Monthly Archives: January 2014

Tree loving craftivism

While I was in Melbourne, I found Sarah Corbett’s A Little Book of Craftivism.  Yes, it is literally small, but inspiring out of proportion to its size.  It is about the work of the craftivist collective, together with proposals about how the reader might engage in their own craftivism.


For those who might be wondering… one definition of craftivism: ‘Craftivism is a way of looking at life where voicing opinions through creativity makes your voice stronger, your compassion deeper & your quest for justice more infinite.’ More at the link.

I loved this little book from the beginning. This is activism of a gentle, slow kind.  It isn’t the only kind of activism the world needs.  But every social movement needs a variety of approaches–I’ve participated in many–and gentle is one of them.  This book is packed with organising wisdom, clear instruction, pictures that inspire and make you wish you had been there and examples of projects from the small to the enormous that offer plenty of scope for DIY.


For a view of the book and its content, click here.  For a brief review with links to multiple other reviews and ways to purchase online other than through amazon, click here.  To purchase from the craftvist collective itself, click here and check the sidebar.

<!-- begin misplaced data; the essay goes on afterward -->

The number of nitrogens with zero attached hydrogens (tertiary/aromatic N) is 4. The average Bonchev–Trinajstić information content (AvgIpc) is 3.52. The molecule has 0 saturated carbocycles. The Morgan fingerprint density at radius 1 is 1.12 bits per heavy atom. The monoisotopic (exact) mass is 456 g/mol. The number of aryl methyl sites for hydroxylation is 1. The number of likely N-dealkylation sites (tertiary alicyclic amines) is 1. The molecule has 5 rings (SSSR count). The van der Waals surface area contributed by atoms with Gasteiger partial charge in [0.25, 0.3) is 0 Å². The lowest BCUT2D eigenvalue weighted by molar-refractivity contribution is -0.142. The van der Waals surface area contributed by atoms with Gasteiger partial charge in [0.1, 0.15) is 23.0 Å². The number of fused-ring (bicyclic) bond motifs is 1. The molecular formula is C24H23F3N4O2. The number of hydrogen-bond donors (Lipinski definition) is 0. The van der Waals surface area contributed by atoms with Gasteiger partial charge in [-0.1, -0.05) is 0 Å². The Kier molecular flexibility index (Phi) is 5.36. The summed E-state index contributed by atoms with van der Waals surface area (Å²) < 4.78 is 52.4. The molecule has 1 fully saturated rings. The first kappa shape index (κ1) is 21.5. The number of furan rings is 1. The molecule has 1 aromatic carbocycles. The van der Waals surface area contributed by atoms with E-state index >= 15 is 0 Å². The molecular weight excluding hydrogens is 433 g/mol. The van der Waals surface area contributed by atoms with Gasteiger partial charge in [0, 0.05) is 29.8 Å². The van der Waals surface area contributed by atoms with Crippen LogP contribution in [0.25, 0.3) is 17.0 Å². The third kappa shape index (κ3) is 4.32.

Did I mention finding this book inspiring?  I think it’s one of the highest compliments that you could pay to a book of its kind to say that I immediately wanted to go out and make some of the projects in this book and could immediately see places that could happen to good effect. Not only that, I tried my ideas out on my nearest and dearest and then created them.  My ‘mini protest banner’ is a little different to the cross stitched versions in the book–but nevertheless the same concept.


I took:

  • a calico sack from a local business for my banner background (I offered to take the offcast bags from a shop and they accepted)